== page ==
Several people linked me to this Cochran Review of the scientific literature on the flu vaccine. They seem to have focused on this specific conclusion as evidence that the flu vaccine is ineffective:
“The preventive effect of parenteral inactivated influenza vaccine on healthy adults is small: at least 40 people would need vaccination to avoid one ILI case (95% confidence interval (CI) 26 to 128) and 71 people would need vaccination to prevent one case of influenza (95% CI 64 to 80).”
What this means is that 40 people need to be vaccinated to prevent one case of ‘influenza like illness’ and 71 need to be vaccinated to prevent 1 laboratory-confirmed case of influenza. Oy, that seems depressing, doesn’t it? Maybe the flu vaccine really IS ineffective?
Lets do some math. If 40 vaccines prevent 1flu-like illness, then 240 million vaccines would prevent 6 million flu-like illnesses. 240 million is equal to 75% of the US population. So, if 75% of the US population gets vaccinated, we collectively prevent 6 million flu like illnesses. If 71 vaccines prevent 1 laboratory confirmed case of flu, then 240 million vaccines will prevent 3.4 million cases of laboratory confirmed flu.
Neither 6 million nor 3.4 million is insignificant, especially to the people who can’t get vaccinated due to allergies or age or previous reaction.
The flu vaccine isn’t ineffective. It simply takes a high level of compliance, on a civilization scale, to realize the enormous benefit. What the Cochran Review actually shows is what public health agencies have been saying for decades: participation is important to protect our society.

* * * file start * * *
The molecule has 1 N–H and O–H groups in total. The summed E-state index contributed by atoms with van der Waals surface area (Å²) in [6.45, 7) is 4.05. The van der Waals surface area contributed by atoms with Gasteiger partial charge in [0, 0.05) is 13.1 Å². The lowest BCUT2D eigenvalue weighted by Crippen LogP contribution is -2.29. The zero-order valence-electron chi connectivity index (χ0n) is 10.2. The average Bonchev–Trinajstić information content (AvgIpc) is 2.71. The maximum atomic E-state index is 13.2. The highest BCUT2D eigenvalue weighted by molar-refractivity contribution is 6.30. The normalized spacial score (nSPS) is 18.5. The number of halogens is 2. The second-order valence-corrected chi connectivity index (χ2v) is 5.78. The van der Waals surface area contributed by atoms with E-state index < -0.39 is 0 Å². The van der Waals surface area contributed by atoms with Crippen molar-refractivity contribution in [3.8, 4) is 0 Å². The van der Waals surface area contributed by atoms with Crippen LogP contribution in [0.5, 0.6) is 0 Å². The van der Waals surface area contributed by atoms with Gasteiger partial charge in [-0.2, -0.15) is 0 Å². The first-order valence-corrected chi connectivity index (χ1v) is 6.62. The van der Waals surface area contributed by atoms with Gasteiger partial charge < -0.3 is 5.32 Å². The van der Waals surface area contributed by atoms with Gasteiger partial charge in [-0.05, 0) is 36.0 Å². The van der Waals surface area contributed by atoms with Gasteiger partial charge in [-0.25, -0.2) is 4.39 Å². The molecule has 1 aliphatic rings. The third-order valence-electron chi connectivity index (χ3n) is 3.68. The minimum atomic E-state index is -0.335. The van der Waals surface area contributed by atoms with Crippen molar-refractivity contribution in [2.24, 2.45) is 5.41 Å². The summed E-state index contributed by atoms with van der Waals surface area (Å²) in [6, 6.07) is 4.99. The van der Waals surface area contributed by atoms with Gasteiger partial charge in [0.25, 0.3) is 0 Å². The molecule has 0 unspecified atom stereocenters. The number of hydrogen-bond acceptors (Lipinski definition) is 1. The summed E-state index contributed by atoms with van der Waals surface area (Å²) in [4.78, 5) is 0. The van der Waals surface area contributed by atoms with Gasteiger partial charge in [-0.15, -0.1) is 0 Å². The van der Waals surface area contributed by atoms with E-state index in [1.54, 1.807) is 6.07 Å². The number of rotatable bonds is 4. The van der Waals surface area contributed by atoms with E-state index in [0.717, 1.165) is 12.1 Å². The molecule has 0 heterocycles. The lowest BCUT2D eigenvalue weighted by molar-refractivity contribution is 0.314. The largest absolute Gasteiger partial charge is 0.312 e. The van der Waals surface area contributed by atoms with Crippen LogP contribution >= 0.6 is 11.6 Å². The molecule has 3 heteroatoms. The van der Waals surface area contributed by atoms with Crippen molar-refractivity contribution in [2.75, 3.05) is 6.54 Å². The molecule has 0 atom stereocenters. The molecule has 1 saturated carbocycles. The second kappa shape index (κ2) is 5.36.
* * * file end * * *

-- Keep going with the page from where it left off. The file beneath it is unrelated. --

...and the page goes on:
The more people that are vaccinated, the more protected our civilization is.
Just as the more people that follow traffic laws, the more quickly and safely we all get where we are going.
I choose to be on the team that is preventing millions of illnesses, just as I choose to be on the team that is keeping traffic moving quickly and safely.
I can get vaccinated, so I do, thereby protecting those who can’t. And contributing to a healthier civilization.
Getting vaccinated isn’t about me. It isn’t even about the people I come in direct contact with. It’s about being a part of a group, and contributing to the welfare of that group in any way I’m able. And in return, I receive numerous benefits: safety, resources, companionship, opportunities, education and more.
I get vaccinated for the same reason I follow traffic laws and pay taxes and return my shopping cart to the corral when I go to the grocery store. A little bit of inconvenience on my part keeps the system running smoothly. And I receive enormous benefit from a smoothly running system.
There were a couple other conclusions from that Cochran Review, including:
– “The administration of seasonal inactivated influenza vaccine is not associated with the onset of multiple sclerosis, optic neuritis (inflammation of the optic nerve of the eye) or immune thrombocytopaenic purpura (a disease that affects blood platelets).” (no indication that the vaccine causes MS or other conditions)
– “Evidence suggests that the administration of both seasonal and 2009 pandemic vaccines during pregnancy has no significant effect on abortion or neonatal death.” (looks safe for unborn fetuses)
I also appreciate this essay in Scientific American on “The Ethics of Opting Out of Vaccination“.
And because the anti-vax movement is nothing if not predictable, let me state definitively here: I am not a ‘shill’ for ‘Big Pharma’ or ‘Big’ anything. No one is paying me to post this. I do not gain any benefit from this post other than promoting public health, which, as a member of the public, directly benefits me in many ways.